Dusty Springfield was an English pop singer whose career extended from the late 1950s to the 1990s. With her distinctive mezzo soprano sound, she was an important soul singer and at her peak was one of the most successful British female performers, with six top 20 singles on the United States Billboard Hot 100 and sixteen on the United Kingdom Singles Chart from 1963 to 1989. She was a member of both the US Rock and Roll and UK Music Halls of Fame. International polls have named Springfield among the best female rock artists of all time. Her image, supported by her blonde bouffant hairstyle, evening gowns and heavy make up, as well as her flamboyant performances on the black and white televisions of the 1960s, made her an icon of the 60s. Born in West Hampstead, London in 1939 to a musical family, Springfield learned to sing at home. In 1958 she joined her first professional group, The Lana Sisters, and two years later formed a pop folk vocal trio, The Springfields, with her brother Tom. Her solo career began in 1963 with the upbeat pop hit, “I Only Want to Be with You”. Among the hits that followed were “Wishin’ and Hopin’ ” (1964), “I Just Don’t Know What to Do with Myself” (1964), “You Don’t Have to Say You Love Me” (1966) and “Son of a Preacher Man” (1968). She brought many little known soul singers to the attention of a wider UK record buying audience by hosting the first national TV performance of many top selling Motown artists beginning in 1965. Partly owing to these efforts, a year later she eventually became the best selling female singer in the world and topped a number of popularity polls, including Melody Maker’s Best International Vocalist. She was the first UK singer to top the New Musical Express readers’ poll for Female Singer. To increase her credibility as a soul artist, Springfield went to Memphis, Tennessee to record Dusty in Memphis, an album of pop and soul music with the Atlantic Records main production team, it was released in 1969 and has been ranked among the greatest albums of all time by the US magazine Rolling Stone and in polls by VH1 artists, New Musical Express readers and Channel 4 viewers. The album was also awarded a place in the Grammy Hall of Fame. In 1987 she returned to the Top 10 of both the UK and US charts with her collaboration with the Pet Shop Boys “What Have I Done to Deserve This?”. Two years later, she had two other solo UK hits with “Nothing Has Been Proved” and “In Private.” In the mid 1990s, owing to “Son of a Preacher Man” being included on the Pulp Fiction soundtrack, interest in her early work was revived.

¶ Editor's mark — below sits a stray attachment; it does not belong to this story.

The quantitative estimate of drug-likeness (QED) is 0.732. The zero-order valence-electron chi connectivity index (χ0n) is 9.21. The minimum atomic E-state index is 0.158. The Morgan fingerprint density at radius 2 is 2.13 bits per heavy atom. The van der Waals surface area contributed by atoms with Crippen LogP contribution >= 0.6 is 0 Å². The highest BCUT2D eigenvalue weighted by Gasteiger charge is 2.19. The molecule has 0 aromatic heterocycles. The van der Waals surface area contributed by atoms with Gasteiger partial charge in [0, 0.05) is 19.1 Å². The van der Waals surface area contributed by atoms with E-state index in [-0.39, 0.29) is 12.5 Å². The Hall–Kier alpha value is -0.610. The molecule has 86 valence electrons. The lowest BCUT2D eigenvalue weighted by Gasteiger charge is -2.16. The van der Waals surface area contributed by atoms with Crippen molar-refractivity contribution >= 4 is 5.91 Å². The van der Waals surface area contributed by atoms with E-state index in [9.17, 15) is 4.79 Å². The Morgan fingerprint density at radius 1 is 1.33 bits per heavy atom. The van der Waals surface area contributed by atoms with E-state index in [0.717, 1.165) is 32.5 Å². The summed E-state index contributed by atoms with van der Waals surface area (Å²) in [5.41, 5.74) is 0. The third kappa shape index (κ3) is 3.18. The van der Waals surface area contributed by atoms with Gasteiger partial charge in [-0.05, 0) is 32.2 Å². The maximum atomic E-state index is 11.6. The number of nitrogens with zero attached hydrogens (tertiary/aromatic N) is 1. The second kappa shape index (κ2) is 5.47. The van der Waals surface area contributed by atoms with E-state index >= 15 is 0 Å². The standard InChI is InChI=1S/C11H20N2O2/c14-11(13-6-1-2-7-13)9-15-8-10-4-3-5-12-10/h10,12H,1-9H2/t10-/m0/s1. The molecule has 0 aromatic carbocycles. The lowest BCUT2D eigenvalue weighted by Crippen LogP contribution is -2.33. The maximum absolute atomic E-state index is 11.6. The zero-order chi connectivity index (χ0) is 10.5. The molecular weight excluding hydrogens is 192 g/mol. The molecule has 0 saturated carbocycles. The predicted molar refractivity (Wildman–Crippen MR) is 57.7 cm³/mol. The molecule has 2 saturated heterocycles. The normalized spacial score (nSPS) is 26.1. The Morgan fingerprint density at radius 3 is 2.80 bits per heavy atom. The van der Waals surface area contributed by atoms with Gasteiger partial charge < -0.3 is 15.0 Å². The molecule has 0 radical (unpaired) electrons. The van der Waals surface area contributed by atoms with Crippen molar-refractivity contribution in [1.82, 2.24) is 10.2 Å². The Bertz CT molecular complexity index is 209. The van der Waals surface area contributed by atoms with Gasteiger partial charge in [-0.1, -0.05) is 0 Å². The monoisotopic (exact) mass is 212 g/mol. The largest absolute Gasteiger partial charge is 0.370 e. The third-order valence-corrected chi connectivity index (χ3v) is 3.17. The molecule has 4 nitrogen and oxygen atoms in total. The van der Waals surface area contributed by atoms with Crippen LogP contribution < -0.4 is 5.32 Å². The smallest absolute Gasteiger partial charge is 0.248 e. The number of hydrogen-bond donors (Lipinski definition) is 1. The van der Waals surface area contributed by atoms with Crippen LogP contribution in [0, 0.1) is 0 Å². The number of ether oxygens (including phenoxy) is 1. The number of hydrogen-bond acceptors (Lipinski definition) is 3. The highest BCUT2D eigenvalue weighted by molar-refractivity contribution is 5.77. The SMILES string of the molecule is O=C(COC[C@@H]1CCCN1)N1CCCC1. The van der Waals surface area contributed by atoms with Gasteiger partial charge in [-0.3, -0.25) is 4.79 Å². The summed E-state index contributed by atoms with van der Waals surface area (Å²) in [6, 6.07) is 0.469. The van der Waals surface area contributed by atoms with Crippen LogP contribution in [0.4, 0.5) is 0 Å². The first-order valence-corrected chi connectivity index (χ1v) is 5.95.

Lissome Art Studio are proud to introduce a range of stylish limited edition art prints dedicated to Dusty Springfield. Each typography poster is individually signed and numbered featuring song titles and lyrics from Dusty Springfield albums and most notable recordings.